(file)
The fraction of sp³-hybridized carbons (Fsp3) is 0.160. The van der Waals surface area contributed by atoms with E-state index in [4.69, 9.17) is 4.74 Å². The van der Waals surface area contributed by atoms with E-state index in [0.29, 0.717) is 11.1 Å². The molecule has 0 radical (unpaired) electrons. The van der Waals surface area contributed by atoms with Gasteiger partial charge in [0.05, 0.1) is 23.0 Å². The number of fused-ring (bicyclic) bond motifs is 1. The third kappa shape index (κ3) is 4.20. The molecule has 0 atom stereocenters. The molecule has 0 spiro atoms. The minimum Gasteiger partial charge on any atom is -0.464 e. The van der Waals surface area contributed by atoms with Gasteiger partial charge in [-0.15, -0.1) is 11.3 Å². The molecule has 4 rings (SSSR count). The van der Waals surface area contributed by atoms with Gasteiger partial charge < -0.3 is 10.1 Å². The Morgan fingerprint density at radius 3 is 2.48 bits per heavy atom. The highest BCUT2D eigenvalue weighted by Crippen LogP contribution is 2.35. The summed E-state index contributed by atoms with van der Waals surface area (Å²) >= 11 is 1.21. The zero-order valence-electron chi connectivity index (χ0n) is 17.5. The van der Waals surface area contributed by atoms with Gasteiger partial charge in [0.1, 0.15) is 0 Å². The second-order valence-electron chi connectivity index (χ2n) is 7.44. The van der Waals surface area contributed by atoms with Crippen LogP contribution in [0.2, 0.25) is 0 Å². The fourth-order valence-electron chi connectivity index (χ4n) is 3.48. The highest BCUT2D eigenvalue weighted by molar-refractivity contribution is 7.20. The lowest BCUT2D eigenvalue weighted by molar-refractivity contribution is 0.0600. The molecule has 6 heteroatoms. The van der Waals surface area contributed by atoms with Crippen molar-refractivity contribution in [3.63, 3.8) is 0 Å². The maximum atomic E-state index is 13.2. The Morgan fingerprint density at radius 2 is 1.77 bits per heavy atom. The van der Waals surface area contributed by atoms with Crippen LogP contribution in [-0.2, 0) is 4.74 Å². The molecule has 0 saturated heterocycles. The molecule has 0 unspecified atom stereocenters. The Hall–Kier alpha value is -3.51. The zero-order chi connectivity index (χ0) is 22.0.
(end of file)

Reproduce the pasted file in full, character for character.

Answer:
The fraction of sp³-hybridized carbons (Fsp3) is 0.160. The van der Waals surface area contributed by atoms with E-state index in [4.69, 9.17) is 4.74 Å². The van der Waals surface area contributed by atoms with E-state index in [0.29, 0.717) is 11.1 Å². The molecule has 0 radical (unpaired) electrons. The van der Waals surface area contributed by atoms with Gasteiger partial charge in [0.05, 0.1) is 23.0 Å². The number of fused-ring (bicyclic) bond motifs is 1. The third kappa shape index (κ3) is 4.20. The molecule has 0 atom stereocenters. The molecule has 0 spiro atoms. The minimum Gasteiger partial charge on any atom is -0.464 e. The van der Waals surface area contributed by atoms with Gasteiger partial charge in [-0.15, -0.1) is 11.3 Å². The molecule has 4 rings (SSSR count). The van der Waals surface area contributed by atoms with Gasteiger partial charge < -0.3 is 10.1 Å². The Morgan fingerprint density at radius 3 is 2.48 bits per heavy atom. The highest BCUT2D eigenvalue weighted by Crippen LogP contribution is 2.35. The summed E-state index contributed by atoms with van der Waals surface area (Å²) >= 11 is 1.21. The zero-order valence-electron chi connectivity index (χ0n) is 17.5. The van der Waals surface area contributed by atoms with Gasteiger partial charge in [0.1, 0.15) is 0 Å². The second-order valence-electron chi connectivity index (χ2n) is 7.44. The van der Waals surface area contributed by atoms with Crippen LogP contribution in [0.2, 0.25) is 0 Å². The fourth-order valence-electron chi connectivity index (χ4n) is 3.48. The highest BCUT2D eigenvalue weighted by molar-refractivity contribution is 7.20. The lowest BCUT2D eigenvalue weighted by molar-refractivity contribution is 0.0600. The molecule has 6 heteroatoms. The van der Waals surface area contributed by atoms with Crippen molar-refractivity contribution in [3.63, 3.8) is 0 Å². The maximum atomic E-state index is 13.2. The Morgan fingerprint density at radius 2 is 1.77 bits per heavy atom. The van der Waals surface area contributed by atoms with Crippen LogP contribution in [-0.2, 0) is 4.74 Å². The molecule has 0 saturated heterocycles. The molecule has 0 unspecified atom stereocenters. The Hall–Kier alpha value is -3.51. The zero-order chi connectivity index (χ0) is 22.0.